There are not many job opportunities for female cocoa farmers living in the Cote D’Ivoire. Toiling on their husband’s farms, taking care of their children and putting food on the table means that many women don’t often have the time, support or energy to do more.
Opportunity for Women
These women represent a huge untapped resource and so Fairtrade, in partnership with Compass Group UK & Ireland and the Co-op, set up the Women’s School of Leadership to support female farmers to generate more income through smarter farming, and give them the confidence and skills to set up businesses and be leaders in the Fairtrade certified cocoa cooperatives that they are part of and in their local communities.
The programme launched in May 2017 and the first group of 19 women and 3 men joined the school. The course is delivered over 1-year and comprised of 4 sessions of 3 days training and an ongoing mentorship programme in their village. Through the programme, the students are supported to start their own business. The course delivers training in subjects including negotiation skills, managing finances and human rights.
When I visited the programme earlier this year, the second three-day course was just starting. We got the opportunity to speak with some of the students attending to hear how attending the school had changed their lives. As the course had just started I was not expecting the palpable energy and enthusiasm that greeted me in this hot and humid room. The students, aged from mid 20s – to mid 50s, couldn’t wait to stand up and tell us their stories.
For example Madeline, a 40-year old cocoa farmer with three children, felt so empowered after the course that she conquered her fear of public speaking, stood up in front of her fellow farmers at a cooperative meeting and spoke about the importance of promoting the rights of women. Seeing her passion the cooperative appointed her to an official role allowing her the opportunity to promote women’s rights further in her community.
Or take Therese, whose father died when she was young. Her uncle received the land that should have rightfully been hers. In rural Cote D’Ivoire, it remains difficult for a woman to inherit or own her own land. Women often leave school and marry young, many under 18. Even though most of the work on the farm is done by women, men continue to make all the decisions.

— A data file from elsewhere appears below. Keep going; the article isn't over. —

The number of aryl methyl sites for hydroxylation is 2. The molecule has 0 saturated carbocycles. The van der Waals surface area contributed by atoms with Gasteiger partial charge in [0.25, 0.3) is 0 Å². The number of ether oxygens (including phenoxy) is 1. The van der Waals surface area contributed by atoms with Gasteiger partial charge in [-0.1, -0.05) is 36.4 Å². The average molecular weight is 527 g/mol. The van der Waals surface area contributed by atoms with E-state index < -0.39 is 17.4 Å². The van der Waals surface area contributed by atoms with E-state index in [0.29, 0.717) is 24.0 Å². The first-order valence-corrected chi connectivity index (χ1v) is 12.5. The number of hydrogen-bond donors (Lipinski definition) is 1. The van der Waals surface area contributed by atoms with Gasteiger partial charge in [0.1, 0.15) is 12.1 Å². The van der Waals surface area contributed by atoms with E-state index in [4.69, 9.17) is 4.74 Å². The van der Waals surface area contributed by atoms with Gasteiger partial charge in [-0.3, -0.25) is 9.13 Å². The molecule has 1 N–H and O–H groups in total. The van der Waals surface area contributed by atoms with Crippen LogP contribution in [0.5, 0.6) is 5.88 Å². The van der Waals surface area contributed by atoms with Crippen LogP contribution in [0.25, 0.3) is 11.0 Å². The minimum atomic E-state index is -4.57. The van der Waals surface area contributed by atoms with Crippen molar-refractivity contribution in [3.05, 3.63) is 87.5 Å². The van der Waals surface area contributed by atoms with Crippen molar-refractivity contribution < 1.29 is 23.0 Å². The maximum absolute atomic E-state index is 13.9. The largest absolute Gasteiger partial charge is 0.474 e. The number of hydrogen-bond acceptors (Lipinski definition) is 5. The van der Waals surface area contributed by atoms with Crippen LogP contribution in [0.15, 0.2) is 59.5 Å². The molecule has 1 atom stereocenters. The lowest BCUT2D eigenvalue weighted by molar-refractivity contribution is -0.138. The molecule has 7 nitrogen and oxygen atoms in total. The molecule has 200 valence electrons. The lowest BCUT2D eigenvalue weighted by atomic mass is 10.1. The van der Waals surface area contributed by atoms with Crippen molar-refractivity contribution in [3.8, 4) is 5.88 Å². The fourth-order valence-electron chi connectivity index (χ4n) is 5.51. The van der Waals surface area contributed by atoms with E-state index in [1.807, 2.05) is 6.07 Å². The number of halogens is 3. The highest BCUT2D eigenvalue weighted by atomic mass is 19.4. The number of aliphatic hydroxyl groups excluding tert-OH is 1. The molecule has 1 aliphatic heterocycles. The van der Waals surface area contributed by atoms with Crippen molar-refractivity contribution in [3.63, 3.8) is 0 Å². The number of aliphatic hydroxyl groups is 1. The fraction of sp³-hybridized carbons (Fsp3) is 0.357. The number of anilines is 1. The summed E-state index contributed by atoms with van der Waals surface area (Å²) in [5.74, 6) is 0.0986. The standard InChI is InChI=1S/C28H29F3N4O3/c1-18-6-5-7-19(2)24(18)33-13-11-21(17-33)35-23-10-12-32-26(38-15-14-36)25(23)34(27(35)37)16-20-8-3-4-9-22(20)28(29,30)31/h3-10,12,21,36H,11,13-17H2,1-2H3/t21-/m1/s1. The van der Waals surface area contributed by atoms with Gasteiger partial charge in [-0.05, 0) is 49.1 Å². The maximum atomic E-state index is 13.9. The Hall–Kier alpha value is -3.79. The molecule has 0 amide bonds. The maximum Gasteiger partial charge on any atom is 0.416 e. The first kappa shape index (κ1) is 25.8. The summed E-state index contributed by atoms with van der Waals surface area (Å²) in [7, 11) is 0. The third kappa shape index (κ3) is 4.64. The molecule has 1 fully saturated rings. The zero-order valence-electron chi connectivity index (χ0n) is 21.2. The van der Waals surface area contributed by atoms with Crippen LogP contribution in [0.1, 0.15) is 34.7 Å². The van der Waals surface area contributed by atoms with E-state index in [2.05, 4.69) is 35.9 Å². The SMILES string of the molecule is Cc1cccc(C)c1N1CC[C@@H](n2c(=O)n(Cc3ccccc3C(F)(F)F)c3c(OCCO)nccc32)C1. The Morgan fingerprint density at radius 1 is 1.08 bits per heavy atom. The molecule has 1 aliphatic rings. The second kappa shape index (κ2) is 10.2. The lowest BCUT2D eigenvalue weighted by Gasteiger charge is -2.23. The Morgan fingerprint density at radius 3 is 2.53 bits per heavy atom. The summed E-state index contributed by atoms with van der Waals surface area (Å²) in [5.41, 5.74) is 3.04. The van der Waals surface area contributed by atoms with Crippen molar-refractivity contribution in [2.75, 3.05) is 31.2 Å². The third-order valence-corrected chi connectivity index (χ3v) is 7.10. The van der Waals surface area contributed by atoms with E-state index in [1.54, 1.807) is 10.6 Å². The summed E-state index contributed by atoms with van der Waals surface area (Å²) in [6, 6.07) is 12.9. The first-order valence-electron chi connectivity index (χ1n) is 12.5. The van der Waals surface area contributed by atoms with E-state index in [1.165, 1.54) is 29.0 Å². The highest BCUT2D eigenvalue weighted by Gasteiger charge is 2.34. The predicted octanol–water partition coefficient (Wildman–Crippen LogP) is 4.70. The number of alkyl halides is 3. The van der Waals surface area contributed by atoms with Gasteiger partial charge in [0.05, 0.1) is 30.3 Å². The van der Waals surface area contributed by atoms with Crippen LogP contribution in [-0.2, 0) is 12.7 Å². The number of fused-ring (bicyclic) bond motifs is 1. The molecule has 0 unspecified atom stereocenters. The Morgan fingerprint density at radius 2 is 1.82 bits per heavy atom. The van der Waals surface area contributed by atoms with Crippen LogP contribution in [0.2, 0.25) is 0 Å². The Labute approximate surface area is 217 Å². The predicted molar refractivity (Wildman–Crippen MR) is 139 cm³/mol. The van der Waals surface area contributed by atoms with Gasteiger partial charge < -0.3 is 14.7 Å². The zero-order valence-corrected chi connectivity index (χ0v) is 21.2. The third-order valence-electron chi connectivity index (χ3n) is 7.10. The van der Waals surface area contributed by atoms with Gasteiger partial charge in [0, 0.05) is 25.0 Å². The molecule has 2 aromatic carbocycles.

Following her attendance at the training Therese went to her uncle and asked for her plot of land back. He refused. So she went to the local sub-prefect who arbitrated on such issues, and he made a decision in her favour. She got her land back allowing her to have her own farm and make her own money, helping her and her family.
Not Just Women
Men are also students on the course, working to become gender champions and help spread the word in communities of the benefits of equality and how women can positively contribute to the local economy. One of the men we spoke with Sylvain Beugri – a senior manager in a cooperative – said the course had radically changed his outlook. One of the things he started doing after the course was simply doing the washing up at home. Members of the cooperative would often come to visit after their meetings and see him doing the washing up and say- ‘you’re not made for this, this is woman’s work!’ But as Sylvain went on to explain, ‘I asked them why men can’t do this, and they cannot explain why.’ Underlining that simply asking people why they believe what they believe can lead to small changes that make big differences in people’s lives.
Inclusive, Productive, Happy.
During my time at the school it became clear that the work of the Women’s school of leadership is making a tangible difference to these communities helping them to become more inclusive, productive and happy. As I left the school, it brought home to me how through customers here in the UK, choosing to buy Fairtrade are ultimately making such a difference to the lives of communities like this around the world.
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